Now why this sensitivity? The ORFU were involved in a rort and everyone knows that. Were there shonky deals done behind closed doors? Well, we have Carisbrook, Jacks Point and Luggate as examples that are in the public domain. Is it that the ODT don’t want some Councillors to be exposed for what they are? Well here my posting in another thread with the deleted portion emboldened.

“If the promoters are well aware in advance of sound issues at the stadium and have prepared accordingly, then a simple question remains unanswered. Why do patrons who shell out money to see and hear acts at the stadium rate the sound quality over the PA systems as “abhorrent”? While pondering that answer, why is it that, after we were all told that the surface was the most high-tech, durable and incredible surface ever devised that the recent soccer fixture rated the surface as being the worst they had played on? When considering the answer to that question, readers may like to consider just how much they have paid in their rates to achieve these levels of mediocrity. Perhaps Malcolm Farry and the stadium Councillors could provide some answers?”

So, the ODT had printed stories about the sound quality and the turf quality so they couldn’t take exception to that, but they didn’t want Farry and the Stadium Councillors being asked to be held accountable.

This I suggest, is a very clear indication of where the ODT’s sympathies and probable support will be for any forthcoming Council elections. Can it logically be seen in any other way?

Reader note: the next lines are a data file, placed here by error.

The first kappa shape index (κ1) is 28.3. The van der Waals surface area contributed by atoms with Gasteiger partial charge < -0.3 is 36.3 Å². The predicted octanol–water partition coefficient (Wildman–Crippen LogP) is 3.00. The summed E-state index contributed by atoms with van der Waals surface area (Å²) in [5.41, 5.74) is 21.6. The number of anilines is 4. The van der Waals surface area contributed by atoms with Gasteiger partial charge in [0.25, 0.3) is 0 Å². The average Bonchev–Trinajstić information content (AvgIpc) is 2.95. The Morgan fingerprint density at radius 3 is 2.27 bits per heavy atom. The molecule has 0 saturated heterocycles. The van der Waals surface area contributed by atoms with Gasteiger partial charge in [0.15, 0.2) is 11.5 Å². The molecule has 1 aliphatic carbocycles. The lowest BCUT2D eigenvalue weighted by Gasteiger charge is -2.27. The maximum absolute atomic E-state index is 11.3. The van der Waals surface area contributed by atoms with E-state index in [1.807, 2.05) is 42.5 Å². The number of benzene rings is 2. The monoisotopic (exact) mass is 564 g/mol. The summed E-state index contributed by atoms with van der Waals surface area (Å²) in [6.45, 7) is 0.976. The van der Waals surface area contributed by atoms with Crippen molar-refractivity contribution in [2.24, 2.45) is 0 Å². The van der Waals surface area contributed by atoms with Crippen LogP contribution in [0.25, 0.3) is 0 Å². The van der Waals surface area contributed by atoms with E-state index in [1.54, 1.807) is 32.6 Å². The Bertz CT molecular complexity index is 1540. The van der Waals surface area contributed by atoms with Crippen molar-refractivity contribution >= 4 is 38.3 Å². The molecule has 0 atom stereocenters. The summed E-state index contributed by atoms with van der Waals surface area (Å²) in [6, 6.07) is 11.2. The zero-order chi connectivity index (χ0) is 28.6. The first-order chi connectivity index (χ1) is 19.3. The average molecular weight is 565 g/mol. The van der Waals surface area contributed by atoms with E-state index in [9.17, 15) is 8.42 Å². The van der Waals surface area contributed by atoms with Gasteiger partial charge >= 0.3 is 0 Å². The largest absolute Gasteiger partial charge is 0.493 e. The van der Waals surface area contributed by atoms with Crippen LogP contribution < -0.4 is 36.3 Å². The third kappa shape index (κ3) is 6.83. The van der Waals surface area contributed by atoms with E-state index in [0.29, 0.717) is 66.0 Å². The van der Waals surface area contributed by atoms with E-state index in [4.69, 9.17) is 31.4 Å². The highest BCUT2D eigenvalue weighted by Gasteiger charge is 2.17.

[ends]

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10.6.12 What won’t get printed on ORT’s front page (pssst, about the Albatross…….)
3.8.12 Extraordinary editorials
28.7.12 Pokie fraud: ODT fails to notice own backyard
26.6.12 Defamation
7.5.12 ODT: “the cupboard has been bare” [still is]
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31.12.11 Dishonourable mention
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[the list goes on . . . ]

Editorial Note:
When the What if? moderators enter “abridge” in their dashboard search box up come 74 items of observation and complaint on multiple threads about comments being abridged or not published after submission to ODT Online.
Spot the trend.

Posted by Elizabeth Kerr

46 Comments

Filed under Architecture, Business, Concerts, Construction, CST, DCC, DCHL, Design, DVL, DVML, Economics, Events, Media, Name, ORFU, People, Politics, Project management, Property, Site, Sport, Stadiums, Urban design

Extraordinary editorials

The ODT bellows: “They should be more open.” Their editorial today is a form of tirade directed at the Southern District Health Board (SDHB); with a wrist slap to the University of Otago. The message, however, has sticky parallels.

### ODT Online Fri, 3 Aug 2012
Editorial: Open communication
It is natural organisations want to control news about themselves. They want “good news” to spread and bad news to remain as hidden as possible. No-one wants their dirty linen flapping in the breeze. Thus, public relations firms and communications specialists are paid to develop strategies and to help massage and control information. Of course, it pays to be upfront and open because the consequences of not doing so could well be much worse publicity. Often, public relations advisers will, sensibly, advise openness, recognising the longer-term benefits. But no-one should be fooled into thinking that they are operating for wider altruistic reasons. They are serving their clients or bosses.
Read more

We’re in NO DOUBT the ODT editor has chosen their words very carefully, but in so doing perhaps they should pause to reflect on their own production of what constitutes local news in the Southern Region. We use the plural.